Today, I went to a grocery store closing sale.  It was pretty well picked over so I wasn't able to use my "three month" rule but I did get some items that I am excited to have found.  I got Maple Flavoring and Butter Flavoring.  I want to try this recipe and see if I can make my own pancake syrup.

Pancake Syrup
2 cups sugar
1 cup boiling hot water
1/2 teaspoon Maple Flavored Extract


Combine sugar and water in saucepot.  Cook until sugar is fully dissolved.  Remove from heat and add Maple Flavored Extract.  Serve warm.

I got this recipe from All Recipes {dot}com.  It looks easy enough and I am excited to try it.  Have you ever made pancake syrup before? I would love to know how it turned out.

Saturday, January 28, 2012

I have a neighbor....

whom I have known for a long time is Mormon.  I had a pretty good idea that her family has been storing food and preparing for emergencies.  I hardly ever run into her though and I felt funny just going to her house and knocking on the door and saying, "I am pretty sure you have food storage.  Can you show me yours and I will show you mine?"  There is just no part of it that sounds right to me.  So I just kept this little tidbit of information to myself for a long time, like a couple years now.  Anyway, the other day I ran into her at the bank.  We chatted for a minute and then I told her I had a question to ask her and could I meet her outside the bank and ask.  She said yes and I finished up my business at the bank and I waited for her out in the parking lot.  I felt like a bit of a stalker.  So she comes out and I asked.  Yes, right there and then.  I asked.  I said something like, "I understand that you are Mormon and that the church encourages you to store food.  I also have food storage and I like to prepare for the worst.  Is there a time that I can come over and ask you a few questions I have and can I see where and how you are storing your food, etc?"  Well she got this big eyed look and said "yes".  I was so excited.  Come to find out she teaches emergency preparedness in her church and she does talks for other groups and such.

Last weekend she allowed me to take her information she has on food storage and emergency preparedness and look through it and xerox anything I wanted.  :)  I am in heaven right now.  But I as I have looked through her stuff, I am finding that I was actually doing pretty okay by myself, just blog surfing, and internet surfing.  I am so glad that I was doing the right things and had stumbled on the right websites and blogs.  Many of her information has also come from the same sites and my information.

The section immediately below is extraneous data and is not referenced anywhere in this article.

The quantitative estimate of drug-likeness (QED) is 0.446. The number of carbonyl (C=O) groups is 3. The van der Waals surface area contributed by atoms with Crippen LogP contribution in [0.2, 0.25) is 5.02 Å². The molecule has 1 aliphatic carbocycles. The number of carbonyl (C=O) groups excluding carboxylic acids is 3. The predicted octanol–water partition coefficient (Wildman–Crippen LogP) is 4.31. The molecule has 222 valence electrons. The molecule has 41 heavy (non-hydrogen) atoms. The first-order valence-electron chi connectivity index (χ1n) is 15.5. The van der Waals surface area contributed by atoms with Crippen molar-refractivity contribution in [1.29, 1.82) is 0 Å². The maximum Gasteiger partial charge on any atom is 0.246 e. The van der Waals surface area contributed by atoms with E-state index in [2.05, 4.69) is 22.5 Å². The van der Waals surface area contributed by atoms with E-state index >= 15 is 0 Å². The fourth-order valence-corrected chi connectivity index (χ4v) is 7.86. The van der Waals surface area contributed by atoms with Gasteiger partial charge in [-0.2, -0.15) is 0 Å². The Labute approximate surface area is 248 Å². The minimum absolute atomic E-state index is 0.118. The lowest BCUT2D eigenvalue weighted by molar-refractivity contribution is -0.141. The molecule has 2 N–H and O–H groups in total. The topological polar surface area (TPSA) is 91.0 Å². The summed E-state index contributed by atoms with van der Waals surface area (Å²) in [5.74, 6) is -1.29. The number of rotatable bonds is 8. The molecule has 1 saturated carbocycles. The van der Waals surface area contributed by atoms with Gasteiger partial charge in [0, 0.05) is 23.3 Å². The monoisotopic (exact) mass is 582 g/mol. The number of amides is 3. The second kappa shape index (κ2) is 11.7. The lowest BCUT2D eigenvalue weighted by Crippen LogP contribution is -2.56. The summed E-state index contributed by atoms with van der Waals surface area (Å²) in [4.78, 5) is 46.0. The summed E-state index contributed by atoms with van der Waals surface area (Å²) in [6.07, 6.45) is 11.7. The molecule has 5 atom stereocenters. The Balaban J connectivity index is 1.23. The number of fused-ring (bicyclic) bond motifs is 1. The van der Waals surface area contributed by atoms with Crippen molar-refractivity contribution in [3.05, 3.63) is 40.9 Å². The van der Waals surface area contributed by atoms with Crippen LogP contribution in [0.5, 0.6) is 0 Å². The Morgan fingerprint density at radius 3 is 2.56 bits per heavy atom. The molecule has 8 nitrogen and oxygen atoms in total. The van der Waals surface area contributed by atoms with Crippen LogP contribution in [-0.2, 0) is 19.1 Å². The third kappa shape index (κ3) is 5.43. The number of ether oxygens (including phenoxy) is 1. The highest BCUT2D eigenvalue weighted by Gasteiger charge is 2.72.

Over then next few weeks I will share more with you about what I have found.  I hope you will stick around and see what I have learned.

Thursday, January 26, 2012

A Smoother Bread Recipe

I baked a loaf of bread this past weekend.  I used a new recipe and I am happy with it.  It is lighter, airier, and moister than the other recipe I commonly used.  I love that the crust isn't hard.  It's chewy but not hard.

I got the base of this recipe from Foods That Will Win The War cookbook that I talked a few posts ago.  One of the things I liked about this book is that it explains how grains go together and the percentages of different grains you should use in a bread.  I decided to combine oatmeal with whole wheat and white flour.

Oatmeal Wheat Bread

1 cup warm water
1/2 cup quick cooking oatmeal
1 1/2 cups whole wheat flour
1 1/2 cups white flour
1 teaspoon sugar
1 tablespoon oil
1 1/2 teaspoons salt
2 1/4 teaspoons active dry yeast
up to another cup of warm water

Pour water and oatmeal in a large bowl mix and let sit a few minutes to allow the oatmeal to soak up the water.  Add all additional dry ingredients and mix until it is crumbly looking.  Then add enough warm water to bring all the ingredients together into a dough.  Form a ball and place back in the bowl cover and let rise for 2 hours or until doubled in size.  Turn dough out onto a floured surface and knead a few minutes until large gas bubbles are gone and form in to a loaf.  Put in a greased loaf pan and allow to rise another 30 to 40 minutes until it fills the loaf pan 3/4 full (until it rises another 50%) Slice the top about 3/4 inch down all across the top. Bake in a 400 degree oven for about 30-40 minutes or until done.  Take out of loaf pan and cool on a rack (or serve warm).

Yields one loaf.